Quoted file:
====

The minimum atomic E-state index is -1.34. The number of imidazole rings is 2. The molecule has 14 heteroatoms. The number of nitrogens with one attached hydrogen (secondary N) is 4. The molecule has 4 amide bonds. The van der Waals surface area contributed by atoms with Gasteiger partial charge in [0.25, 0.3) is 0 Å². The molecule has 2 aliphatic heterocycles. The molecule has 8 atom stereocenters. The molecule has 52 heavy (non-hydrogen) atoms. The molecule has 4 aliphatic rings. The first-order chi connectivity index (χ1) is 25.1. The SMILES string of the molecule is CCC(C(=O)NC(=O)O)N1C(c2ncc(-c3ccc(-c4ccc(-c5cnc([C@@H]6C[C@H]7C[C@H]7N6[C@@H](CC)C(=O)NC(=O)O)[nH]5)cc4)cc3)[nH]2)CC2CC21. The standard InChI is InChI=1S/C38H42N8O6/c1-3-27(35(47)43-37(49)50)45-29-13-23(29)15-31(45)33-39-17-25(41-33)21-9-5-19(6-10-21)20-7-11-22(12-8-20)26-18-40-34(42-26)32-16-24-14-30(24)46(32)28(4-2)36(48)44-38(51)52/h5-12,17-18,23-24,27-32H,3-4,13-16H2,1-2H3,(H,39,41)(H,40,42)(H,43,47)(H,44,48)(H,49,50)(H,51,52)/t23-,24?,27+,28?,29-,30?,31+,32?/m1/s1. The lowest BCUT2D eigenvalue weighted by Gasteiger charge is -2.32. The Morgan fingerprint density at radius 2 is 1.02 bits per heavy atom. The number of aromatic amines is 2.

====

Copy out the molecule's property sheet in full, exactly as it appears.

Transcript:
The minimum atomic E-state index is -1.34. The number of imidazole rings is 2. The molecule has 14 heteroatoms. The number of nitrogens with one attached hydrogen (secondary N) is 4. The molecule has 4 amide bonds. The van der Waals surface area contributed by atoms with Gasteiger partial charge in [0.25, 0.3) is 0 Å². The molecule has 2 aliphatic heterocycles. The molecule has 8 atom stereocenters. The molecule has 52 heavy (non-hydrogen) atoms. The molecule has 4 aliphatic rings. The first-order chi connectivity index (χ1) is 25.1. The SMILES string of the molecule is CCC(C(=O)NC(=O)O)N1C(c2ncc(-c3ccc(-c4ccc(-c5cnc([C@@H]6C[C@H]7C[C@H]7N6[C@@H](CC)C(=O)NC(=O)O)[nH]5)cc4)cc3)[nH]2)CC2CC21. The standard InChI is InChI=1S/C38H42N8O6/c1-3-27(35(47)43-37(49)50)45-29-13-23(29)15-31(45)33-39-17-25(41-33)21-9-5-19(6-10-21)20-7-11-22(12-8-20)26-18-40-34(42-26)32-16-24-14-30(24)46(32)28(4-2)36(48)44-38(51)52/h5-12,17-18,23-24,27-32H,3-4,13-16H2,1-2H3,(H,39,41)(H,40,42)(H,43,47)(H,44,48)(H,49,50)(H,51,52)/t23-,24?,27+,28?,29-,30?,31+,32?/m1/s1. The lowest BCUT2D eigenvalue weighted by Gasteiger charge is -2.32. The Morgan fingerprint density at radius 2 is 1.02 bits per heavy atom. The number of aromatic amines is 2.